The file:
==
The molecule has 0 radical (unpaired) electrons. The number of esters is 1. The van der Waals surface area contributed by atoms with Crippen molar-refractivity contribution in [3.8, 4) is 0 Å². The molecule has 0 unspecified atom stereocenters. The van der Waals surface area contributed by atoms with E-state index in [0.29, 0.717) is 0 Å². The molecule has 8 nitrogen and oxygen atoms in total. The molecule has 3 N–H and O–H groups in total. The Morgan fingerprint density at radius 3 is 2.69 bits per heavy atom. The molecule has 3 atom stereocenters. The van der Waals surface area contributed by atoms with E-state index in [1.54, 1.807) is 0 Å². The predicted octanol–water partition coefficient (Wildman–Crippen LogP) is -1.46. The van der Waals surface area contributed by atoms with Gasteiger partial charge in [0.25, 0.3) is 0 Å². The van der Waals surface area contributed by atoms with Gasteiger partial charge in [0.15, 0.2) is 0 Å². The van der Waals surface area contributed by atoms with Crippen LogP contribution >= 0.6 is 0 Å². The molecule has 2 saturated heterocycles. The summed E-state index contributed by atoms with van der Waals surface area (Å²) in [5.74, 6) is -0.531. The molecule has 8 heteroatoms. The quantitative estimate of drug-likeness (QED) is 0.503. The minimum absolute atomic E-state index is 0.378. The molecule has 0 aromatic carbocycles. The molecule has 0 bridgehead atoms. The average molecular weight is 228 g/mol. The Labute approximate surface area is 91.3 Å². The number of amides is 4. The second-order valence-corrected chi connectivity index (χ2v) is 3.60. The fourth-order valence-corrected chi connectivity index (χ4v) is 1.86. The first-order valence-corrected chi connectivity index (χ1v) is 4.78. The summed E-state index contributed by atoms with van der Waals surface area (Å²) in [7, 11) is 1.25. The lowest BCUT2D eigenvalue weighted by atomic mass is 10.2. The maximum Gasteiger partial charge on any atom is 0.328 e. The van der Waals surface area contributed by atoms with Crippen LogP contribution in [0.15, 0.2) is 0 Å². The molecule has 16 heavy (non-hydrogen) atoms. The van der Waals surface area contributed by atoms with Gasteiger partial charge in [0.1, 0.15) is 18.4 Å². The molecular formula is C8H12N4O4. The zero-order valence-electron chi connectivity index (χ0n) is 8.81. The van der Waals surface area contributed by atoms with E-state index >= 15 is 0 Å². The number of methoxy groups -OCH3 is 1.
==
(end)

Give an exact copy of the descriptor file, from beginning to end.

The molecule has 0 radical (unpaired) electrons. The number of esters is 1. The van der Waals surface area contributed by atoms with Crippen molar-refractivity contribution in [3.8, 4) is 0 Å². The molecule has 0 unspecified atom stereocenters. The van der Waals surface area contributed by atoms with E-state index in [0.29, 0.717) is 0 Å². The molecule has 8 nitrogen and oxygen atoms in total. The molecule has 3 N–H and O–H groups in total. The Morgan fingerprint density at radius 3 is 2.69 bits per heavy atom. The molecule has 3 atom stereocenters. The van der Waals surface area contributed by atoms with E-state index in [1.54, 1.807) is 0 Å². The predicted octanol–water partition coefficient (Wildman–Crippen LogP) is -1.46. The van der Waals surface area contributed by atoms with Gasteiger partial charge in [0.25, 0.3) is 0 Å². The van der Waals surface area contributed by atoms with Gasteiger partial charge in [0.15, 0.2) is 0 Å². The van der Waals surface area contributed by atoms with Crippen LogP contribution >= 0.6 is 0 Å². The molecule has 2 saturated heterocycles. The summed E-state index contributed by atoms with van der Waals surface area (Å²) in [5.74, 6) is -0.531. The molecule has 8 heteroatoms. The quantitative estimate of drug-likeness (QED) is 0.503. The minimum absolute atomic E-state index is 0.378. The molecule has 0 aromatic carbocycles. The molecule has 0 bridgehead atoms. The average molecular weight is 228 g/mol. The Labute approximate surface area is 91.3 Å². The number of amides is 4. The second-order valence-corrected chi connectivity index (χ2v) is 3.60. The fourth-order valence-corrected chi connectivity index (χ4v) is 1.86. The first-order valence-corrected chi connectivity index (χ1v) is 4.78. The summed E-state index contributed by atoms with van der Waals surface area (Å²) in [7, 11) is 1.25. The lowest BCUT2D eigenvalue weighted by atomic mass is 10.2. The maximum Gasteiger partial charge on any atom is 0.328 e. The van der Waals surface area contributed by atoms with Crippen LogP contribution in [0.15, 0.2) is 0 Å². The molecule has 16 heavy (non-hydrogen) atoms. The van der Waals surface area contributed by atoms with Gasteiger partial charge in [0.1, 0.15) is 18.4 Å². The molecular formula is C8H12N4O4. The zero-order valence-electron chi connectivity index (χ0n) is 8.81. The van der Waals surface area contributed by atoms with E-state index >= 15 is 0 Å². The number of methoxy groups -OCH3 is 1.